(aia <
ri |
aoe || | Hye &
i | | ih
i ey ' Bookland
i tw be /
i ei ; é : :
i HERI book of less than 70 pp., yet crammed ceased to agitate till slave raids were:
I Halk! y UB: : : ~ 4: : . . r Aaa .
| a full of information and generalization that abolished in . ... fought till human |
1 | ih ae no student can afford ‘to ignore. It is a sacrifices were brought to an end in
A iM iW world-book indeed.. It is‘a Joy to feel . . | Then, uniting all the Whites, =
Mt | Hi: a that we have a man who is able to pro- he refers to them as
| iH | i duce such a piece of literature. Its vision “Missionaries of education and = mercy :
i | Wi i Pa sweeps over all peoples. Judging them — men of science, healing the diseases of the
iy \ Wy | ‘ by honest standards, he places them in tropics and turning their discoveries of ges:
an {arte < ; a : pe eres e . strators: great
WSN | LE r Bie certain Classes, and the relation is ex- piesa pene e eat eu ee
ma ev ; rs a naval commanders : i
Met Wit tae Fass ; pag ad soldiers and na .
i Hi a E : Brcsset! by Porocutaeee : won battles for human freedom ; these will be |
a at i “It is the peoples of 95 to 90 per cent that the items in the credit-balance of the White |
We may be put in the unprogressive or retro- nations when we draw up the account of |
I | A a grade class, unable at present to governthem- their relations with backward peoples.”
AY ML ee ie selves in a manner conducive to progress ; ‘ RES Sees SHE {
HY |) We : ; F er ‘ ation of true
Wa if a while those that are graded 80 and 75 per cent Here 7s es fine Peet ae i
t a a i still contain in their midst elements of sheer | Missionary philant ropy =
1 i | a savagery.” . “Tt shocks our sense of fairness as hard-
i 1 en ae Conversely he shows. that upon the nae peor eee ars drive
Ae he ey hole the influence of t ee : as ~ ill-bred sheep, scraggy ca segs
; Hi i| pple oe uibegce: ot the white man has through forests of inestimable value for thei:
A \ been extetsively for g00d; though timber, dyes, drugs, latices, gums, oil-seeds, :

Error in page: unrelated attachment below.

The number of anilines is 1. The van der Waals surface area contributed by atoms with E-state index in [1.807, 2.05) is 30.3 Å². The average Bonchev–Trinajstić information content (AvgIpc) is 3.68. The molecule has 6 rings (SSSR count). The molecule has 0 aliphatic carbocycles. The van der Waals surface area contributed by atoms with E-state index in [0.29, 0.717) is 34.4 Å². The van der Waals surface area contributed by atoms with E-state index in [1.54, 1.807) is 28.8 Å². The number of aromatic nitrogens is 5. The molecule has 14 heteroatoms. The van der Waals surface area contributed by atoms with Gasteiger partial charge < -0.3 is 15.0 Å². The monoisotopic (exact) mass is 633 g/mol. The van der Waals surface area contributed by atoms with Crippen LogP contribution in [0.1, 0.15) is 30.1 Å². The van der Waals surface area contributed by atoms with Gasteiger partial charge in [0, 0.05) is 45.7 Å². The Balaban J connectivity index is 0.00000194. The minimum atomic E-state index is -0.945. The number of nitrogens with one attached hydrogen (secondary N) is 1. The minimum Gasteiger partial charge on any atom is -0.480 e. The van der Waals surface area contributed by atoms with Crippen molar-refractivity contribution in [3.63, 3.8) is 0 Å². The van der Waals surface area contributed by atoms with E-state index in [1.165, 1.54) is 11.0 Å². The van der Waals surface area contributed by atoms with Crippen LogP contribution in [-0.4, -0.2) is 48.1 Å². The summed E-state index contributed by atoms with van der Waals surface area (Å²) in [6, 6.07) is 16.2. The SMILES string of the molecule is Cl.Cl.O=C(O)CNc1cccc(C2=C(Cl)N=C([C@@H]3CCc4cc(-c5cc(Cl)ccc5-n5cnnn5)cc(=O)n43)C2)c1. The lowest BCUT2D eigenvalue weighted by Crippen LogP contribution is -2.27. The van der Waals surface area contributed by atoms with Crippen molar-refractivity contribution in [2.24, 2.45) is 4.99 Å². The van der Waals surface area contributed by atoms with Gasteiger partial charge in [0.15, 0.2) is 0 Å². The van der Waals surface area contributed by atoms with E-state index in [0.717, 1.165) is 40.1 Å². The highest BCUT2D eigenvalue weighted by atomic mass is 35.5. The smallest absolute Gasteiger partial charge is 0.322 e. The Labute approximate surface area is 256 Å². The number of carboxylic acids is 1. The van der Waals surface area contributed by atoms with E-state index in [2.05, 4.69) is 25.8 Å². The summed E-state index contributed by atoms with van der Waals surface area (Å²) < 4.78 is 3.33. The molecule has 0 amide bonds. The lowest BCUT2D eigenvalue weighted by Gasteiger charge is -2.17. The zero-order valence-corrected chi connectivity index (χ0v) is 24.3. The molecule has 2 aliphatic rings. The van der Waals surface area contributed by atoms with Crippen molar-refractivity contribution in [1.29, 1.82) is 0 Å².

| | Ie ea “He has not only been a saint and a hero; nuts or fruits : turning this wealth to no
5 MW aay rE he has also shown himself to be rapacious, use, nor allowing it to circulate in the world’s
yt | i cruel and tyrannical.” | markets . . . The world at large is arriving
ee) i | | ue “The situation to-day is that 288,000,000 ata pitch of intolerance of the lotos-eater. It |
ama TL hf K of Christian white people’... are directly or = wants him to can or cask his lotos berries and
Ss: i Wey _ indirectly interfering with, attempting to con- ship them overseas in excange for manufac-
i ay} | trol, 920,000,000. of other races.” tured goods.” |
ei) |i | ra A huge responsibility, and we must jus- “The white man must realize Seale nt castes
NI) ourselves. “This pools wil help us by Shae Ahe Gime or exploring the back an and
WL Ee revealing’ or er asizi ertai iz y rds rer 5 ays t
WAT i ; ee 2 emphasizing certain crucial labour are gone.”
ANY i. fy c . ae
Wy eas e “The coloured man, on the other hand, !
ae ty) Some races have never come forward :* + must remember that his lands cannot pro- |
A a, The backward peoples have mostly remained . perly be developed without railways and the
ii | | it jm some rut, some siding of human culture, white man’s capital,”
me ht whereas the white man during the last thous- This j 2 luable-boole for nmike;
i ae a i} and years has gone speeding ahead till he _ sis an invaluable book for mission- |
OE has attained the powers and outlook of a aries and students of ethnology gener- |